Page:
Mac DMA

Mac DMA

Post by David J. Howar » Fri, 02 Feb 1990 21:50:00



DMA on the Mac, if done correctly, could actually be very advantageous.
The problem with having the CPU handle all the block memory transfers
is that it has to fetch instructions, read from memory/device, write
to memory/device and handle looping.

  move (An)+,(An)+  takes 9 clock cycles best case on the Mac II
                         12 clock cycles worst case
  DBcc Dn,<label>  takes 3 clock cycles best case, count not expired
                         11 clock cycles worst

  So the 68020 needs from 12-23 cycles per 32 bit word for block
  memory moves.  When it is driving the SCSI chip, it can move
  only a byte at a time, which means that it would take 4 one byte
  transfers to move 32 bits, or 48-92 cycles per 32 bit word when
  doing SCSI transfers.
  A good DMA controller, on the other hand, can pump data into
  memory at 4 clock cycles per 32 bit word (after setup) if designed
  correctly.  Even if the processor can not access RAM while the DMA
  controller is, the performance difference is still substantial.
  These times were acquired from the 68020 user's manual from
  Motorola and assume a 1 clock cycle wait state which the
  Mac II uses.
  One thing to keep in mind, though, is that even a factor of
  10 increase in performance at this low level will NOT result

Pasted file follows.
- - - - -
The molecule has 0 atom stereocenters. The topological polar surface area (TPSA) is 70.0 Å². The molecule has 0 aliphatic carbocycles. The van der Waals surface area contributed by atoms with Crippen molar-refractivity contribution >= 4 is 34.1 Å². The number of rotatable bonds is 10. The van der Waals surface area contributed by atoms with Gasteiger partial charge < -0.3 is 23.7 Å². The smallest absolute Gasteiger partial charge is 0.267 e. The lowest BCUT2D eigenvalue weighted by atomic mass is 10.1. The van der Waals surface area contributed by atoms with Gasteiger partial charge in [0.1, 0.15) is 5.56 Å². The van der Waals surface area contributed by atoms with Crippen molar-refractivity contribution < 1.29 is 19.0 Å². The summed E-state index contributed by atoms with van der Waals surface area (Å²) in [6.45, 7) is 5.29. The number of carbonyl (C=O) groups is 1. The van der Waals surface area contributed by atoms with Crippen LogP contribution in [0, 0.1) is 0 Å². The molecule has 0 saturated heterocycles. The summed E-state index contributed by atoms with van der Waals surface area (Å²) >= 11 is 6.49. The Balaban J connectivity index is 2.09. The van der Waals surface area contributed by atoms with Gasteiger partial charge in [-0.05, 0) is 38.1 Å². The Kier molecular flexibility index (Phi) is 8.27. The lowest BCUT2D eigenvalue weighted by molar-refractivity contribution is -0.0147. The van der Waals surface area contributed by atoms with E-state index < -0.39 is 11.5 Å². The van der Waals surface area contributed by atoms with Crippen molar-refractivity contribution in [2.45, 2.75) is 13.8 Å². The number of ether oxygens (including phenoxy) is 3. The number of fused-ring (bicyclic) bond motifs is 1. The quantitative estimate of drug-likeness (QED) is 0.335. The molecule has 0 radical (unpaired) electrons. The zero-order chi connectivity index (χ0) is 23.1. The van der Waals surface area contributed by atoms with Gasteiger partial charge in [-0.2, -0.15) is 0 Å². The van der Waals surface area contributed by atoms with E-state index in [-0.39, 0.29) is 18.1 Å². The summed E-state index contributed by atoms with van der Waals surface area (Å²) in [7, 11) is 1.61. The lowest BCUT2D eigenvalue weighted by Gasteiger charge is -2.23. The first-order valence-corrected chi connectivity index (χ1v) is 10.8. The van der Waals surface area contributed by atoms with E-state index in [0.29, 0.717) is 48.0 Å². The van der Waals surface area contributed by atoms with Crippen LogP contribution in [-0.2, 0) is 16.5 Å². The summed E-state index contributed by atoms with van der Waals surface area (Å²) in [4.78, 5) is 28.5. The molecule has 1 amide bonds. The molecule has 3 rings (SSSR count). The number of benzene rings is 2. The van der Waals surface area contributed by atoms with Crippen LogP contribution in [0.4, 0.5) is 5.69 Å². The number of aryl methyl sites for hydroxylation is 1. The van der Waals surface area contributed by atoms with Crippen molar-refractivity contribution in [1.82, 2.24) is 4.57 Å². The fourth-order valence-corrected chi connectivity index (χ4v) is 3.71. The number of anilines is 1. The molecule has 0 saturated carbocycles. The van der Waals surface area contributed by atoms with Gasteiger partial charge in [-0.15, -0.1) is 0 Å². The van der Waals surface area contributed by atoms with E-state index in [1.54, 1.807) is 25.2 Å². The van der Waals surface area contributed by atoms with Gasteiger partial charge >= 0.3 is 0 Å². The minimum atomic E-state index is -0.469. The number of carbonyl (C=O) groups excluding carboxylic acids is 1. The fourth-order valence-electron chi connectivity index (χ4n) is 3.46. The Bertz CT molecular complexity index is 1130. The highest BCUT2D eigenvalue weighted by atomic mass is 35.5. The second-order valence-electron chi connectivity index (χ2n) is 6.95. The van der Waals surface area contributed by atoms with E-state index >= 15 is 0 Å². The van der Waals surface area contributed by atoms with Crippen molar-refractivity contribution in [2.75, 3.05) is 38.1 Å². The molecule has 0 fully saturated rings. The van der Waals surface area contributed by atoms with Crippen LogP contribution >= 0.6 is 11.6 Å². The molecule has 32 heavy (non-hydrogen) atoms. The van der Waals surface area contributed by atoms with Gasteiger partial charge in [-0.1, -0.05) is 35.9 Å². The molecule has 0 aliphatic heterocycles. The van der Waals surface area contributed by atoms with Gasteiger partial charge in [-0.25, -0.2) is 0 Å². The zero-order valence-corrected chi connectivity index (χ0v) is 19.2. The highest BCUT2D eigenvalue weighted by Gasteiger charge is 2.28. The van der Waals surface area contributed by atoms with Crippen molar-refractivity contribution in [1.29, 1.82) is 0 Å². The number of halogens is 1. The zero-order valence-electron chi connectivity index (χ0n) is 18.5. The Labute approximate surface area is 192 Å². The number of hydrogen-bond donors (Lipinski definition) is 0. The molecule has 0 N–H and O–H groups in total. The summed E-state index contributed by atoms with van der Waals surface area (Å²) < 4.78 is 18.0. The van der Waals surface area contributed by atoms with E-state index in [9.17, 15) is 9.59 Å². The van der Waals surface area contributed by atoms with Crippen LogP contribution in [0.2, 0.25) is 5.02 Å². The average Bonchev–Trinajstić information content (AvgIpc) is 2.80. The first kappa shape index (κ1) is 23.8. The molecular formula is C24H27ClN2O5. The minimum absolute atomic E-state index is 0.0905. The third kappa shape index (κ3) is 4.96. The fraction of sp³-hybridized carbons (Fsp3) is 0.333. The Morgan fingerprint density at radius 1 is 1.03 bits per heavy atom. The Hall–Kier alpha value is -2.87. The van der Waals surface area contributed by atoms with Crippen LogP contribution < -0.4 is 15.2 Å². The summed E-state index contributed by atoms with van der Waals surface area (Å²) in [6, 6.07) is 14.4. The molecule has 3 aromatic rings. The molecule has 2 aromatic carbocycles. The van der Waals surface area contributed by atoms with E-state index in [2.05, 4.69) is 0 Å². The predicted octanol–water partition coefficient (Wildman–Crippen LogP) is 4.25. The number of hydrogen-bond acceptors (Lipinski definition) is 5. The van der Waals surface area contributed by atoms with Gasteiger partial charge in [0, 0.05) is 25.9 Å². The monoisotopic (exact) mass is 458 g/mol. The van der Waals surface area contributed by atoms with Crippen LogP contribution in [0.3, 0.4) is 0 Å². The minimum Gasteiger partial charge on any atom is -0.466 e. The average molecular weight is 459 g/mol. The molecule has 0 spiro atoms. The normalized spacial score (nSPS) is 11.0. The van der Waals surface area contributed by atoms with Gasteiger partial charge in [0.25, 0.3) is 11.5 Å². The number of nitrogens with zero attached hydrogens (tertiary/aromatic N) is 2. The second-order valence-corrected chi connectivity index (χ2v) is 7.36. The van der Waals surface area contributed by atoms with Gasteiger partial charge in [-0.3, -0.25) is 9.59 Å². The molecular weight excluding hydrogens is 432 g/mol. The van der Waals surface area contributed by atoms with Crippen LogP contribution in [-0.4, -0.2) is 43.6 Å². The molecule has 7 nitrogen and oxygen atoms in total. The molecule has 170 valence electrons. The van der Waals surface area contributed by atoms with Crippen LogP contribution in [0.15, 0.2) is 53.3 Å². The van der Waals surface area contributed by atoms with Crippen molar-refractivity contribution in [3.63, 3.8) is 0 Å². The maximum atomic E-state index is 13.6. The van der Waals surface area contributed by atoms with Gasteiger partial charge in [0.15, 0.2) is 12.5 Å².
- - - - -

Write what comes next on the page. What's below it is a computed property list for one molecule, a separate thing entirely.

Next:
in a user perceivable speedup of 10.  It will be faster from
  the user's standpoint, but by how much is not easily quantified.

           Give me DMA or give me death :-) :-)
--
usenet: {decvax, cbosgd, sun}!mandrill!howarth    David J. Howarth


 
 
 

Mac DMA

Post by John Gilmo » Fri, 02 Feb 1990 23:27:00



Quote:> DMA on the Mac, if done correctly, could actually be very advantageous.
>   One thing to keep in mind, though, is that even a factor of
>   10 increase in performance at this low level will NOT result
>   in a user perceivable speedup of 10.  It will be faster from
>   the user's standpoint, but by how much is not easily quantified.

A friend has been doing some performance work on A/UX; it turns out
that the main problem is rotational latency and seek time -- as usual
with disks.  The contribution of software "DMA" seems to not be
significant.  Put a scope on the SCSI bus and watch where it spends its
time -- on a fast disk, maybe 18 ms waiting for the disk to turn and 2
ms moving data over the SCSI bus.  If you sped up the 2ms to .2ms,
you'd wait 18 ms instead of 20 -- a bit 10% (not 10x) speedup.

Since A/UX runs the ancient System V file system, it has to seek all
over to read a file, and as James Woods pointed out, this is the major
cause for the slow A/UX disk timings.

All I know is that even if they speed up the file system, 14-char
filenames are a major pain in the *after spending 5 years on Suns.
Let's hope the ATT/Sun merge fixes this once and for all.
--

                "Watch me change my world..." -- Liquid Theatre